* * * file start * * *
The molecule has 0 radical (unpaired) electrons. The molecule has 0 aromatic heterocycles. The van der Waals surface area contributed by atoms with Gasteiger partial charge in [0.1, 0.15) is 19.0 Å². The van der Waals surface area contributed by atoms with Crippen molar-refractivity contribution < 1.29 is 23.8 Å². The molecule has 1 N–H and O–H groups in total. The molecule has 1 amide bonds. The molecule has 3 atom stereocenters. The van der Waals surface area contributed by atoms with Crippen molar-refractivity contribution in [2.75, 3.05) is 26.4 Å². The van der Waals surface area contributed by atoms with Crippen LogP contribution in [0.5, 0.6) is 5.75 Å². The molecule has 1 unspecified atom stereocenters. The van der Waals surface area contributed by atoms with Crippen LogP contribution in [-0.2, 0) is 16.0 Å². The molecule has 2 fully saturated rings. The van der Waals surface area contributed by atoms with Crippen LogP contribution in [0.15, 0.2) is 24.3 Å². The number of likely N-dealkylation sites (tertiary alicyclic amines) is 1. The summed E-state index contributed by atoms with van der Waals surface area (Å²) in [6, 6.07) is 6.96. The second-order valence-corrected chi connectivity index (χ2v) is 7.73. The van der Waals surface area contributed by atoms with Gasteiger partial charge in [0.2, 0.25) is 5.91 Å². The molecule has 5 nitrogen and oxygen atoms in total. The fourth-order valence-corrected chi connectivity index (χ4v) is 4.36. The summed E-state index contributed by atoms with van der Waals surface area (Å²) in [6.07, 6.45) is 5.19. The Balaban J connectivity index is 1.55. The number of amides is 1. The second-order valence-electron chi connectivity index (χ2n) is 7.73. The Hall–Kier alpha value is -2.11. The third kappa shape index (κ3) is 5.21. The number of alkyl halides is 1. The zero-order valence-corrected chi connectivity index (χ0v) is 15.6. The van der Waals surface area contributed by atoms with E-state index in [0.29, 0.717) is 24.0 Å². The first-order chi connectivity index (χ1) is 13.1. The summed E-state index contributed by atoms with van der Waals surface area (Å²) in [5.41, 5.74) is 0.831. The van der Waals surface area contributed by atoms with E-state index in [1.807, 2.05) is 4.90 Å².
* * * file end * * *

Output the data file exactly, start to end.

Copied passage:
The molecule has 0 radical (unpaired) electrons. The molecule has 0 aromatic heterocycles. The van der Waals surface area contributed by atoms with Gasteiger partial charge in [0.1, 0.15) is 19.0 Å². The van der Waals surface area contributed by atoms with Crippen molar-refractivity contribution < 1.29 is 23.8 Å². The molecule has 1 N–H and O–H groups in total. The molecule has 1 amide bonds. The molecule has 3 atom stereocenters. The van der Waals surface area contributed by atoms with Crippen molar-refractivity contribution in [2.75, 3.05) is 26.4 Å². The van der Waals surface area contributed by atoms with Crippen LogP contribution in [0.5, 0.6) is 5.75 Å². The molecule has 1 unspecified atom stereocenters. The van der Waals surface area contributed by atoms with Crippen LogP contribution in [-0.2, 0) is 16.0 Å². The molecule has 2 fully saturated rings. The van der Waals surface area contributed by atoms with Crippen LogP contribution in [0.15, 0.2) is 24.3 Å². The number of likely N-dealkylation sites (tertiary alicyclic amines) is 1. The summed E-state index contributed by atoms with van der Waals surface area (Å²) in [6, 6.07) is 6.96. The second-order valence-corrected chi connectivity index (χ2v) is 7.73. The van der Waals surface area contributed by atoms with Gasteiger partial charge in [0.2, 0.25) is 5.91 Å². The molecule has 5 nitrogen and oxygen atoms in total. The fourth-order valence-corrected chi connectivity index (χ4v) is 4.36. The summed E-state index contributed by atoms with van der Waals surface area (Å²) in [6.07, 6.45) is 5.19. The Balaban J connectivity index is 1.55. The number of amides is 1. The second-order valence-electron chi connectivity index (χ2n) is 7.73. The Hall–Kier alpha value is -2.11. The third kappa shape index (κ3) is 5.21. The number of alkyl halides is 1. The zero-order valence-corrected chi connectivity index (χ0v) is 15.6. The van der Waals surface area contributed by atoms with E-state index in [0.29, 0.717) is 24.0 Å². The first-order chi connectivity index (χ1) is 13.1. The summed E-state index contributed by atoms with van der Waals surface area (Å²) in [5.41, 5.74) is 0.831. The van der Waals surface area contributed by atoms with E-state index in [1.807, 2.05) is 4.90 Å².